the usual phrases would be excuse or make up for. There are many other possibilities: offset, compensate for, counterbalance, countervail, outweigh, atone for, redress, cancel out, recompense, and many others.

  • 4
    Excuse would be my first thought
    – Dragonel
    Commented Dec 6, 2021 at 16:46
  • It's a shame your answer isn't just "excuse"
    – minseong
    Commented Dec 7, 2021 at 0:00
  • Excuse is the best answer.
    – Tony Ennis
    Commented Dec 7, 2021 at 21:55
  • take away : ablate
    – Mazura
    Commented Nov 30, 2022 at 18:38

Besides the good list of words in linguisticum's answer, maybe license would fit:

license verb
transitive verb
2 : to give permission or consent to : allow
Source: Merriam-Webster


This person's charity does not license their greed.

As for the noun request, if there's an element of sneakiness involved, a wolf in sheep's clothing might fit.


A good deed and a bad deed might cancel out. People who let them get away with one bad deed are giving them a pass. Metaphors include a mulligan (illegally pretending your first shot didn’t count in golf) or a get out of jail free card from Monopoly.

In religion, this might be called a dispensation if done in advance, an indulgence if done afterwards or penance if the good deed is assigned as punishment for the sin. In law, this could be a pardon.

Less formally, this could be a freebie, if we think of the punishment as a cost someone doesn’t have to pay.

  • 1
    In neo-latin languages indulgence is exactly what the OP want! en.wikipedia.org/wiki/Indulgence. In the middle ages it worked like a charm. Commented Dec 7, 2021 at 3:20
  • "Pardon" in common language, too, simply meaning exactly the same as "excuse" (as in "pardon me"/"excuse me"). Commented Dec 7, 2021 at 19:03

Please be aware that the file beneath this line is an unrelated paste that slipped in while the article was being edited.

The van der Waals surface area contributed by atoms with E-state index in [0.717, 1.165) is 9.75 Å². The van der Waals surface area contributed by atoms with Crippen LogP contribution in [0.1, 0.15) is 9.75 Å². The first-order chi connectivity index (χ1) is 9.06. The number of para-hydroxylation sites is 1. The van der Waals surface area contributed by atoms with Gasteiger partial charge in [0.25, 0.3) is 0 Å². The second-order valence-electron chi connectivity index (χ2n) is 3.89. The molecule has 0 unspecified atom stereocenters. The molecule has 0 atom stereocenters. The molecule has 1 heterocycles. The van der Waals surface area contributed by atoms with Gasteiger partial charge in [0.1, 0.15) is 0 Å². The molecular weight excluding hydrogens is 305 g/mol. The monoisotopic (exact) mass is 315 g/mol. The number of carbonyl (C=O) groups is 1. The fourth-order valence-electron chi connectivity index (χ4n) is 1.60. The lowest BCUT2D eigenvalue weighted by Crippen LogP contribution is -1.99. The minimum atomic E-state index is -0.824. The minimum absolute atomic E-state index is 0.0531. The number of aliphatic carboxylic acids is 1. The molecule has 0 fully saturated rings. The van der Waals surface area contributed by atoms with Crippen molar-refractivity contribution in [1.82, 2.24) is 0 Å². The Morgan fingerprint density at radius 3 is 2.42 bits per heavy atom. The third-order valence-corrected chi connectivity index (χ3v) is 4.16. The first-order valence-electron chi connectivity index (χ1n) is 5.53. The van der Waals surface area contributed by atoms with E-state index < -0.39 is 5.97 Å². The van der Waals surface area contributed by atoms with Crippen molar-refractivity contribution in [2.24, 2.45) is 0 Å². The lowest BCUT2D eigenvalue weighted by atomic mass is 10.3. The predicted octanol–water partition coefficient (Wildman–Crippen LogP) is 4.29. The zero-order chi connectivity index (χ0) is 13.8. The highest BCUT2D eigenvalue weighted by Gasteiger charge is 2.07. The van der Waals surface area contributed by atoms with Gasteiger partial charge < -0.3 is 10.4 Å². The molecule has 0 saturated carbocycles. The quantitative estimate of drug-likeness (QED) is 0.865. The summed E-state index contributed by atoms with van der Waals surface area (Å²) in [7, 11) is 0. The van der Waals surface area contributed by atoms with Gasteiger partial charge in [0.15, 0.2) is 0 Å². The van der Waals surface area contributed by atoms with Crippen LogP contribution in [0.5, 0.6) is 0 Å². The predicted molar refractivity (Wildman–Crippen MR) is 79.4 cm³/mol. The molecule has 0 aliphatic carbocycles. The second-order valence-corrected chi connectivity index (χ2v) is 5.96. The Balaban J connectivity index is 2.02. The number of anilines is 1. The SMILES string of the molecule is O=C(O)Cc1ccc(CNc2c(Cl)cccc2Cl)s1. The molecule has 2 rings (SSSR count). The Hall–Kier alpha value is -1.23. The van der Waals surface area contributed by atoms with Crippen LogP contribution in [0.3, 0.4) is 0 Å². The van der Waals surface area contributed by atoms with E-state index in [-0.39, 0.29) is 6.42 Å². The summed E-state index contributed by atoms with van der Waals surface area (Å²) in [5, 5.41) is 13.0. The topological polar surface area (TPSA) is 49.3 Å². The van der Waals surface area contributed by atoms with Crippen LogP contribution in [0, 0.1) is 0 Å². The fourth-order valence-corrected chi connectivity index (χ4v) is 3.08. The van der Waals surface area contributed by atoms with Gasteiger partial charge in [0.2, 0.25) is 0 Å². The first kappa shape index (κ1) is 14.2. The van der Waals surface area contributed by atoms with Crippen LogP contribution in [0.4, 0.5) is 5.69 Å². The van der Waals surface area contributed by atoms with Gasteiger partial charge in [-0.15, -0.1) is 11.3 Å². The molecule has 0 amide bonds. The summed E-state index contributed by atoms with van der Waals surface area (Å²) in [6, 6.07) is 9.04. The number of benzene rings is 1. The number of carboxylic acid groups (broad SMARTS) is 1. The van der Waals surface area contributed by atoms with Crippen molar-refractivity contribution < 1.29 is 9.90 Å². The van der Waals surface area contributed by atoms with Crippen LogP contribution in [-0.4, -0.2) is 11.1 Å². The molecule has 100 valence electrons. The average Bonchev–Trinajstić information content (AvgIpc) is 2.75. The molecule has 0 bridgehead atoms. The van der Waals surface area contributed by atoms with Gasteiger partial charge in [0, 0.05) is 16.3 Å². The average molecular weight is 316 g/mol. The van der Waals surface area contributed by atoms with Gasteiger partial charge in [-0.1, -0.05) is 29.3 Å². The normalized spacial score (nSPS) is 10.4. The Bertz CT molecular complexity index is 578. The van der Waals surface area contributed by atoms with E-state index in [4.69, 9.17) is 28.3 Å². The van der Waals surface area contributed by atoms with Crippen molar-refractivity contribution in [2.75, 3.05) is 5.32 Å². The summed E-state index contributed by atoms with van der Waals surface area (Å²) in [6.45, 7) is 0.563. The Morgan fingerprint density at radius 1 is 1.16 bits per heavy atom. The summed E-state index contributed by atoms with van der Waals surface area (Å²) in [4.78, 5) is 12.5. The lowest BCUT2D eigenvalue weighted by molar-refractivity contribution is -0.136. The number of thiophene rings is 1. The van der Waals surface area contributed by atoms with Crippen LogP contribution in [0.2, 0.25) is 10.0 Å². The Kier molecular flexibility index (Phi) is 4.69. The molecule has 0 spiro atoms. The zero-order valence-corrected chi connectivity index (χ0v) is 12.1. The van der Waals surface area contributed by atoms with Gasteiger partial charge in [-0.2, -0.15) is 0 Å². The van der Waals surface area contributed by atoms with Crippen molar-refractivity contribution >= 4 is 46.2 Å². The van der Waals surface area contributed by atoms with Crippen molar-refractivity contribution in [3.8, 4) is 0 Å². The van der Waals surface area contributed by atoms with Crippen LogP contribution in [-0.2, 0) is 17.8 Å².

• Is there a word for a person who is given dispensations? Because that may be exactly what I am trying to describe.
    – BitWrecker
    Commented Dec 8, 2021 at 15:20
  • @BitWrecker The Catholic Church calls the person asking for a dispensation a petitioner or supplicant, although that connotes humbly asking for permission. Someone who receives it is the beneficiary or recipient of the dispensation. Informally, you might say dispensee, although this word is not in the dictionary. The broader word grantee is.
    – Davislor
    Commented Dec 8, 2021 at 21:08

"This person's charity does not mitigate their greed."


1.a. transitive. To alleviate or give relief from (an illness or symptom, pain, suffering, sorrow, etc.); to lessen the trouble caused by (an evil or difficulty).

1759 W. Robertson Hist. Scotl. i, in Hist. Wks. (1813) I. 29 Princes of greater abilities were content to mitigate evils which they could not cure.

1895 R. L. Douglas in Bookman Oct. 23/1 The king..does his best..to mitigate the disastrous effects of the blunders of his middle life.